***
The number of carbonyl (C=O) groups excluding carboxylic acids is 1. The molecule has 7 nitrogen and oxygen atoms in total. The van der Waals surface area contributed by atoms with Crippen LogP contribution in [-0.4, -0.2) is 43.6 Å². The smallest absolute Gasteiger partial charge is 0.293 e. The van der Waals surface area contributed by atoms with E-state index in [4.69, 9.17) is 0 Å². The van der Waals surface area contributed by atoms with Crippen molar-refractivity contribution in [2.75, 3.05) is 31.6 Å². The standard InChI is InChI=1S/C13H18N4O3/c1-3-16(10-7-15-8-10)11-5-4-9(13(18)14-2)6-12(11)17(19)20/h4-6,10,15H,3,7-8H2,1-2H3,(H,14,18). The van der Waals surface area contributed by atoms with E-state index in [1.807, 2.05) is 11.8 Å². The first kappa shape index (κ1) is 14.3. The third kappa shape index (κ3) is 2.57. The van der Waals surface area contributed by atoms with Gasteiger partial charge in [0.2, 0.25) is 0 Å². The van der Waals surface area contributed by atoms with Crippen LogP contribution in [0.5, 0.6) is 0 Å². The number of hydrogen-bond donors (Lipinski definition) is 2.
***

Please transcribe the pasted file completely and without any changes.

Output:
The number of carbonyl (C=O) groups excluding carboxylic acids is 1. The molecule has 7 nitrogen and oxygen atoms in total. The van der Waals surface area contributed by atoms with Crippen LogP contribution in [-0.4, -0.2) is 43.6 Å². The smallest absolute Gasteiger partial charge is 0.293 e. The van der Waals surface area contributed by atoms with E-state index in [4.69, 9.17) is 0 Å². The van der Waals surface area contributed by atoms with Crippen molar-refractivity contribution in [2.75, 3.05) is 31.6 Å². The standard InChI is InChI=1S/C13H18N4O3/c1-3-16(10-7-15-8-10)11-5-4-9(13(18)14-2)6-12(11)17(19)20/h4-6,10,15H,3,7-8H2,1-2H3,(H,14,18). The van der Waals surface area contributed by atoms with E-state index in [1.807, 2.05) is 11.8 Å². The first kappa shape index (κ1) is 14.3. The third kappa shape index (κ3) is 2.57. The van der Waals surface area contributed by atoms with Gasteiger partial charge in [0.2, 0.25) is 0 Å². The van der Waals surface area contributed by atoms with Crippen LogP contribution in [0.5, 0.6) is 0 Å². The number of hydrogen-bond donors (Lipinski definition) is 2.